Matching Interventions to Individuals
Helping Families Begins with Listening
Choosing the best way to help begins with careful listening in order to understand your specific situation. read more >>read less <<
We View Behavior as Communication
Often children don’t have the words to describe their experiences or feelings, so they communicate with their behavior. read more >>read less <<
Children of all ages use actions to express feelings of:
- anxiety and worry
- grief and loss
- awkwardness or inadequacy
Through the use of a family-centered approach, parents can understand the underlying reason for the behavior, and your child and family can make lasting positive changes.
Sometimes children and teens need specific strategies and therapy related to trauma. Both trauma-focused CBT and EMDR are excellent modalities for helping a person to recognize, reduce, and resolve trauma triggers. When working with children, trauma work is often best done with a parent being part of the process.
EMDR (Eye Movement Desensitization Reprocessing)
EMDR is a well-researched therapy that helps reduce trauma symptoms, such as troubling thoughts, feelings, and behaviors. It reduces the child’s or teen’s triggers and helps them return to normal developmental tasks. EMDR is also effective for depression, anxiety, phobias, and a variety of other issues. It can also help a child heal from attachment trauma.
Attachment/Relationship Enhancement Therapy
Parents gain insight into their child’s behaviors and feelings by learning to conduct play therapy sessions under a therapist’s direction. According to research, when families participate in this form of therapy, the child’s problem behaviors decrease and the parents learn vital parenting skills for dealing with behavioral and emotional outbursts. Most important, parents and children develop a closer relationship.
PCIT (Parent Child Interaction Therapy)
PCIT is an is an evidence-based therapy for young children with behavior issues. PCIT involves “coaching” sessions in which the parent and child interact and play as the therapist observes. The parent uses a “bug in the ear” device and the therapist provides coaching in the moment as the parent manages his/her child’s behaviors. It has been found to decrease tantrums, negative attention-seeking behaviors, and parental frustration and increase the child’s compliance with adult requests.
TBRI (Trust-Based Relational Intervention)
TBRI is an attachment-based and trauma-informed therapy that is designed to help “children from hard places.” We’ve found it is very effective for children with less severe problems too. TBRI focuses on empowering principles, connecting principles, and correcting principles. It is based on years of attachment, sensory processing, and neuroscience research. TBRI’s overarching goal is strengthening connections and relationships.
Play is the language of children; therefore play therapy is the most natural way to help children “play out” and through this work out, their problems or concerns. Research shows that play therapy is effective with children experiencing a wide variety of social, emotional, and behavioral problems, including anxiety, aggression, depression, ADHD, low self-esteem, peer problems, and post-traumatic stress.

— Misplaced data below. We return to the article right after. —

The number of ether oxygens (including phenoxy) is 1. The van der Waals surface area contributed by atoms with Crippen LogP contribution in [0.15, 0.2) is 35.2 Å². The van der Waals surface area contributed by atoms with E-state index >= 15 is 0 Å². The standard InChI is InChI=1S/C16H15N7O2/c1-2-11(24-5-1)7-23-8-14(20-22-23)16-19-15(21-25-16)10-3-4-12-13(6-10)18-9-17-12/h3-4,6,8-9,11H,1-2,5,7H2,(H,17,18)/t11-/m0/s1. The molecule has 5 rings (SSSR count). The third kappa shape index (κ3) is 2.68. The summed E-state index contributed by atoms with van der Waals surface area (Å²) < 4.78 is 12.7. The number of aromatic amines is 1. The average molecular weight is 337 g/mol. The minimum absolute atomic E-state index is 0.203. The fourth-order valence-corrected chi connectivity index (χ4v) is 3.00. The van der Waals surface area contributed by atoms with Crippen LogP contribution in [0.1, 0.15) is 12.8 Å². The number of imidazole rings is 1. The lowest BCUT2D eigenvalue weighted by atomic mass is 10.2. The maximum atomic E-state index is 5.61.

Our sandtray therapy room is equipped with an extensive collection of miniature objects, and the child is encouraged to create his or her world. Images, dilemmas, fears, and hopes can be expressed in new ways as the child shares the experience with the therapist. The child can rework a situation in the sandtray and symbolically change the outcome. This therapy leads children to discover their own wisdom and pathway to healing.
While children’s drawings, paintings, or clay creations convey information about their feelings, thoughts, and fantasies, it is the act of creating the art with the therapist present, and then processing it together, that encourages expression, growth, and understanding.
Based on the idea that our inaccurate thoughts or beliefs lead negative moods and problematic behavior, the success of this well established is supported by research. It helps a child become aware of inaccurate thoughts and then view situations more realistically. This helps a child improve his/her behavior and view of things even if the situation doesn’t change.
Even if it seems like only one family member is struggling, involving others in the family encourages useful solutions and support. Families also learn more beneficial ways of interacting and solving problems. We get to know your family’s philosophies, principles, and preferences and fit interventions into your style.
Utilizing groundbreaking research, children and families learn how to overcome negativity and cultivate positive emotions. Building and broadening your child’s and family’s positivity helps increase joy, creativity, and well-being. It also helps children bounce back from life’s challenges. Because of its amazing affects, we include aspects of positivity with each family.